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Why Brands STILL don't Understand Digital Influence?

By MikeW

Why Brands STILL don't Understand Digital Influence?

by Lithium Guru ‎11-01-2012 05:49 AM - edited ‎02-01-2013 11:54 AM

The topic on influence and influencers is very complex and continues to baffle the industry. In an attempt to clarify the intricacy of this subject, I presented the foundation and defined what influence really means last time. I also showed how the simplistic definition is insufficient. Moreover, we’ve put this definition to use and explained why the follower count metric shouldn’t contribute to someone’s influence. However, there are still much misunderstanding about influence and how it works.

 

When I started writing about influence and influencer two plus years ago, it was primarily because of two reasons:

  1. I was developing an influencer scoring algorithm on our community platform based on Social Network Analysis (SNA)
  2. I see a lot of misconceptions about influencers and how influence works in real life as well as on social media

 

But two years later, despite thousands of articles and dozens of good whitepapers written on this topic, brands still don’t understand digital influence. The interesting question is why?

 

No One Has Any Data on Real Influence

influence score computation350.pngOne of the reasons that brands don’t understand digital influence is because they don’t seem to realize that nobody actually has “data” on influence (i.e. data that says precisely who influenced who, when, where, how, etc.). Just because someone has a number, it doesn’t mean that number is measured. In the case of influence score, it is computed via some algorithms. These influence scoring algorithms are called black box models in statistics. They take inputs, which are typically activity and interactivity data of a user plus some environmental data on various social channels (e.g. posting messages, connecting with others, retweeting, etc.). Then they crank out an output score (via their black box) that supposedly predicts that user’s influence.

 

But where do influence vendors get those inputs? They certainly don’t own the user interaction data on various social channels. Vendors typically get their input from the respective social media platforms: either through public APIs, special data feeds through partnerships, or they buy the data.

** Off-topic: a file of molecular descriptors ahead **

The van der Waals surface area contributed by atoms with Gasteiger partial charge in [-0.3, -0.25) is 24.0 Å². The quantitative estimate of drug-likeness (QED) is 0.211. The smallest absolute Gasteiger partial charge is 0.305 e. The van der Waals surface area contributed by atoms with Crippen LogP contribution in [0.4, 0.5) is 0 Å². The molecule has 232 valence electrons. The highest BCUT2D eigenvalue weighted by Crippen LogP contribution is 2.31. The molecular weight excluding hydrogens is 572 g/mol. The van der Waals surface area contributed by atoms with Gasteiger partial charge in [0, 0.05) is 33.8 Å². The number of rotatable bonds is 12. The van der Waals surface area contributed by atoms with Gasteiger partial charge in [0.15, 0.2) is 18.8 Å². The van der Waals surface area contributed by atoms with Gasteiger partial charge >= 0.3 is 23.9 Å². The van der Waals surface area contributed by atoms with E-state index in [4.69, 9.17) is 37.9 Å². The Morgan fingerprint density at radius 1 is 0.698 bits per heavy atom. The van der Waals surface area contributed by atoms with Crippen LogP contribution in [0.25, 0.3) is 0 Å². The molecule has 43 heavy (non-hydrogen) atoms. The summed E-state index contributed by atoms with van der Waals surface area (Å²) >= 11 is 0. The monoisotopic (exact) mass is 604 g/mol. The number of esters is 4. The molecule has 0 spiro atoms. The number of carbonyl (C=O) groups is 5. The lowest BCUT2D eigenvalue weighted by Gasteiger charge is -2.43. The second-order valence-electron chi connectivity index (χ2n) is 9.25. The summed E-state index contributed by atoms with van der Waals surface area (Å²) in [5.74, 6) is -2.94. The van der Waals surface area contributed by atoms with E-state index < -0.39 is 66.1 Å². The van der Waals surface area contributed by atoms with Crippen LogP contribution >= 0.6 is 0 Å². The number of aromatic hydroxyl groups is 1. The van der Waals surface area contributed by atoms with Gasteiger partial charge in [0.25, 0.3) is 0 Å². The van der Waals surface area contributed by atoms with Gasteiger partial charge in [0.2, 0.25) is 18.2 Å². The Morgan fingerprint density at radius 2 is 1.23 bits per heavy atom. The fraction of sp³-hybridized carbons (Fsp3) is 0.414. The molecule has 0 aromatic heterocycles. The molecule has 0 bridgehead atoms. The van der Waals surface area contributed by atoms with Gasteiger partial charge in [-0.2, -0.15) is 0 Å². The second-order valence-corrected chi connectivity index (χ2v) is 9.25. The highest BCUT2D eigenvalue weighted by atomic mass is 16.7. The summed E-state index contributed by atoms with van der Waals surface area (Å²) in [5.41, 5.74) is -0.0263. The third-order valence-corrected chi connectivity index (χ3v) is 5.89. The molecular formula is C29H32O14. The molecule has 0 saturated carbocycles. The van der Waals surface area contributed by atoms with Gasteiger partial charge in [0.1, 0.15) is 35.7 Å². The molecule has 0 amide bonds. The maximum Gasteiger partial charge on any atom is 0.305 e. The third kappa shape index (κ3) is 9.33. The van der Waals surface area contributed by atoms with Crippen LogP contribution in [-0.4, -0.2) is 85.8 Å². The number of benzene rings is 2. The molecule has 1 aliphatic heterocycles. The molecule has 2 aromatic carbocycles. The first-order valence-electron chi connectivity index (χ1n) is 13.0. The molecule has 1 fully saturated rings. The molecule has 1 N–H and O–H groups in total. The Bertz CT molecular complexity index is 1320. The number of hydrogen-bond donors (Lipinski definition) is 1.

However, social media were never designed to measure influence either, so they are not able to track explicit data on who influenced who. Social media were designed to let users connect, communicate, and interact in novel ways, so they only have data about connection, communication, and interaction between users. Social media platforms don’t have influence data either. Therefore, all influence scores are computed based on some models. As such, these scores are merely a prediction of someone’s influence, not his actual influence. Those who don’t understand this difference between real measured influence vs. predicted potential to influence are probably wasting their valuable dollars.

 

Real Influence Depends on the Influencees

Influencer + Audience + text300.pngAnother aspect of influence that brands don’t seem to understand is that influence is a concept involving two parties: the influencer and the influencee (i.e. the target audience being influenced). Moreover, the definition of influence inherently depends on the effects produced on the influencees, not the influencers. So influence only occurs when there is a change in the influencees’ thought or behavior. An influencer can only try to cause that change, but ultimately it is the influencees who determine when real influence actually took place.

 

This is also why it is so hard to measure true influence, because we will need to track when a desired change has taken place among the influencees, then tally up how many of these are caused by specific influencers. As you can see, to measure real influence, we need to measure the influencees, not the influencers. That is why no one actually has this data, because no one can measure it. The influence score that is computed (not measured) from someone’s social media activities is merely his potential to influence.